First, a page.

- A majority of survey respondents were based in North America and Europe.
- One in five respondents were C-Level and Head of Procurement. A majority of them were managers.
- Most respondents said they are worried about energy security this winter, and a shortage can potentially affect business operations. This is interesting because despite the data which shows Europe is well positioned this winter in terms of energy supply, people are still worried about shortages and disruptions.
- More importantly, people said they are more worried about recession than price and cost inflation. This shows that planning becomes crucial to encounter the economic storm.
Most respondents agreed that their company is rolling out a business plan to tackle potential gas and electricity shortages this winter.
Select comments from respondents. We are not revealing the names as they are not authorized to speak on behalf of their companies.-- “We are working with our sites and our suppliers to understand risk, plan mitigation activities and determine potential impacts”.
-- “Have already identified areas of risk and, where risks exist (where gas is used) preemptively instructed key locations purchase for example, electric heaters or other equipment in anticipation of this issue”.
-- “Energy reduction initiatives, acceleration of renewable source at sites + PPA, VPPA”.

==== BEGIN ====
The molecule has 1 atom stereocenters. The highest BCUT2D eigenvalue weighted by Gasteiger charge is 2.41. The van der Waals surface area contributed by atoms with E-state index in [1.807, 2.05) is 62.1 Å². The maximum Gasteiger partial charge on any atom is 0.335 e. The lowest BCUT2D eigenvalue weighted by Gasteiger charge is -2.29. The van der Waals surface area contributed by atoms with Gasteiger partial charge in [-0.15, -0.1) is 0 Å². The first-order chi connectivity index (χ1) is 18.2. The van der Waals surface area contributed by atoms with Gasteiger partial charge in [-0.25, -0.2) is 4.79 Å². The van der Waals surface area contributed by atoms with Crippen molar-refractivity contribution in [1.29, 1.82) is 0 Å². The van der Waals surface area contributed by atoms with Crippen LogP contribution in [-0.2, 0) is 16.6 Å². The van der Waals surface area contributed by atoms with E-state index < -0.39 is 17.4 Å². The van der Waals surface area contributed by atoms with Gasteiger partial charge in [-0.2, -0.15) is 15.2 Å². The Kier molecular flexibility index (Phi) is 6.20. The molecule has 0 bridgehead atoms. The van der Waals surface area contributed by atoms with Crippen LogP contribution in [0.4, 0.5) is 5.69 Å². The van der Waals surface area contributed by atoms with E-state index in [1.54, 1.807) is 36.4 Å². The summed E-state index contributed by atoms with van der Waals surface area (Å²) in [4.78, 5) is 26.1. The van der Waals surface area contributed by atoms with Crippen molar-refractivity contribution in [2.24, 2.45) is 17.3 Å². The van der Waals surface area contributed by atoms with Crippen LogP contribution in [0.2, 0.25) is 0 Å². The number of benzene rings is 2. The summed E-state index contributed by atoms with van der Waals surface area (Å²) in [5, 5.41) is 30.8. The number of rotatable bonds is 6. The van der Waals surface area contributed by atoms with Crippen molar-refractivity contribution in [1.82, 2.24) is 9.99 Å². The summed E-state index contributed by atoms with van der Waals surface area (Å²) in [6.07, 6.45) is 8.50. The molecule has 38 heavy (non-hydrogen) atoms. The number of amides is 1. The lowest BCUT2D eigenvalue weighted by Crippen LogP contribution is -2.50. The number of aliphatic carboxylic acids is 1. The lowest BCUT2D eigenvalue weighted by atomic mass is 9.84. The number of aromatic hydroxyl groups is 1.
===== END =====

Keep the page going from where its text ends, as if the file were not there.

-- “Have already contracted last year and hedged the remaining earlier this year with minimal impact”.
-- “Inventory and request that our 3PLs have implemented necessary measures and BCPs”.
-- “All our products are manufactured by Contract Manufacturers. However, we discuss this topic in the regular Business Review Meetings”.
-- “We are aiming to fix prices, and where possible procure in advance”.
-- “We are taking aggressive steps to mitigate energy risks to European operations”.
A majority of respondents told Beroe that suppliers have increased prices citing inflation and energy shortages. It will be interesting to note how this dynamic will change when recession hits home.
Select comments from respondents.-- “Yes it’s becoming a constant issue, takes me back to the 80s”.
-- “Logistics shortages are a key issue, especially the availability of ship cargo prepared to go to the Asia Pacific region when shorter voyages can be more profitable”.
-- “Our Natural Gas price is indexed to Suppliers' formula as per contract”.
-- “Primarily in Europe, however capacity shutdowns in Europe due to high energy prices are now impacting prices in North America as trade flows reverse on some commodity chemicals”.
Suppliers who are running a hard bargain must take a step back for now because most respondents told Beroe that they are planning a budget cut or budget freeze next year to tackle any potential recessionary impact.
Cost Saving, Supplier Relationship Management, and Contract Renegotiation are the top three Procurement priorities if the global economy enters a recessionary period.
Select comments from respondents.-- “Shorter cycles between RFPs to quickly capture falling rates”.
-- “Strong supplier relationships have carried us through the last two years and will be even more critical in the looming supply environment”.
-- “This is already affecting us downstream”.
Ever since the outbreak of the Covid-19 pandemic, global supply chains are facing one crisis after the other. However, these times of crisis have also highlighted the importance of having a strong, professional procurement team. It will be interesting to follow how Procurement teams across the globe recalibrate their strategy and tactics when the global economy enters a recessionary period.